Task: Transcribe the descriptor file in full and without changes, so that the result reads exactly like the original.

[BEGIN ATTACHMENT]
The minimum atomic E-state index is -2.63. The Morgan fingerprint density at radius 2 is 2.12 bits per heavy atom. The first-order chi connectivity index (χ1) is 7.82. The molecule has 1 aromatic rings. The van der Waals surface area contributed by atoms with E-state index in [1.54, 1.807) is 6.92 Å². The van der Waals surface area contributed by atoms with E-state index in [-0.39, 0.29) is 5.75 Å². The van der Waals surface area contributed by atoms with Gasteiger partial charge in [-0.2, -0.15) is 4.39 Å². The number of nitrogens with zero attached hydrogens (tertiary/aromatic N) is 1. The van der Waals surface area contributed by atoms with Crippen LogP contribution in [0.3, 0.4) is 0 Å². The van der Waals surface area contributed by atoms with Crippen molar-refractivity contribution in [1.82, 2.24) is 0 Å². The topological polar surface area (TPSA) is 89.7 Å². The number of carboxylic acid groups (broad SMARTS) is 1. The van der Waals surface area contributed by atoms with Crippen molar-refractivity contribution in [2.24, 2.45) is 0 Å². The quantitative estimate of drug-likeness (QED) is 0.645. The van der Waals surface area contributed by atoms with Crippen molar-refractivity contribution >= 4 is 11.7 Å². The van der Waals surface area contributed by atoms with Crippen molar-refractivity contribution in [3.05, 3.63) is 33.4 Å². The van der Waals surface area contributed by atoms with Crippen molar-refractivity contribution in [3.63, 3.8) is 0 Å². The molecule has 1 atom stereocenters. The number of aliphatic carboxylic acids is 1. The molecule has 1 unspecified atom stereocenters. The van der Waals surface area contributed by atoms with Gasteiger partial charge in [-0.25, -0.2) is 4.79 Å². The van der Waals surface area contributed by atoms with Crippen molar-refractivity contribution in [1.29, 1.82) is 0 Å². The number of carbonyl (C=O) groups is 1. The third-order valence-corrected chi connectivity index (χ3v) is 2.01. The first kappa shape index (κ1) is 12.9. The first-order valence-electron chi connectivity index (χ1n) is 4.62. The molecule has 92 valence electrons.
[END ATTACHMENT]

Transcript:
The minimum atomic E-state index is -2.63. The Morgan fingerprint density at radius 2 is 2.12 bits per heavy atom. The first-order chi connectivity index (χ1) is 7.82. The molecule has 1 aromatic rings. The van der Waals surface area contributed by atoms with E-state index in [1.54, 1.807) is 6.92 Å². The van der Waals surface area contributed by atoms with E-state index in [-0.39, 0.29) is 5.75 Å². The van der Waals surface area contributed by atoms with Gasteiger partial charge in [-0.2, -0.15) is 4.39 Å². The number of nitrogens with zero attached hydrogens (tertiary/aromatic N) is 1. The van der Waals surface area contributed by atoms with Crippen LogP contribution in [0.3, 0.4) is 0 Å². The van der Waals surface area contributed by atoms with Crippen molar-refractivity contribution in [1.82, 2.24) is 0 Å². The topological polar surface area (TPSA) is 89.7 Å². The number of carboxylic acid groups (broad SMARTS) is 1. The van der Waals surface area contributed by atoms with Crippen molar-refractivity contribution in [2.24, 2.45) is 0 Å². The quantitative estimate of drug-likeness (QED) is 0.645. The van der Waals surface area contributed by atoms with Crippen molar-refractivity contribution >= 4 is 11.7 Å². The van der Waals surface area contributed by atoms with Crippen molar-refractivity contribution in [3.05, 3.63) is 33.4 Å². The van der Waals surface area contributed by atoms with Crippen molar-refractivity contribution in [3.63, 3.8) is 0 Å². The molecule has 1 atom stereocenters. The number of aliphatic carboxylic acids is 1. The molecule has 1 unspecified atom stereocenters. The van der Waals surface area contributed by atoms with Gasteiger partial charge in [-0.25, -0.2) is 4.79 Å². The van der Waals surface area contributed by atoms with Crippen molar-refractivity contribution in [1.29, 1.82) is 0 Å². The number of carbonyl (C=O) groups is 1. The third-order valence-corrected chi connectivity index (χ3v) is 2.01. The first kappa shape index (κ1) is 12.9. The first-order valence-electron chi connectivity index (χ1n) is 4.62. The molecule has 92 valence electrons.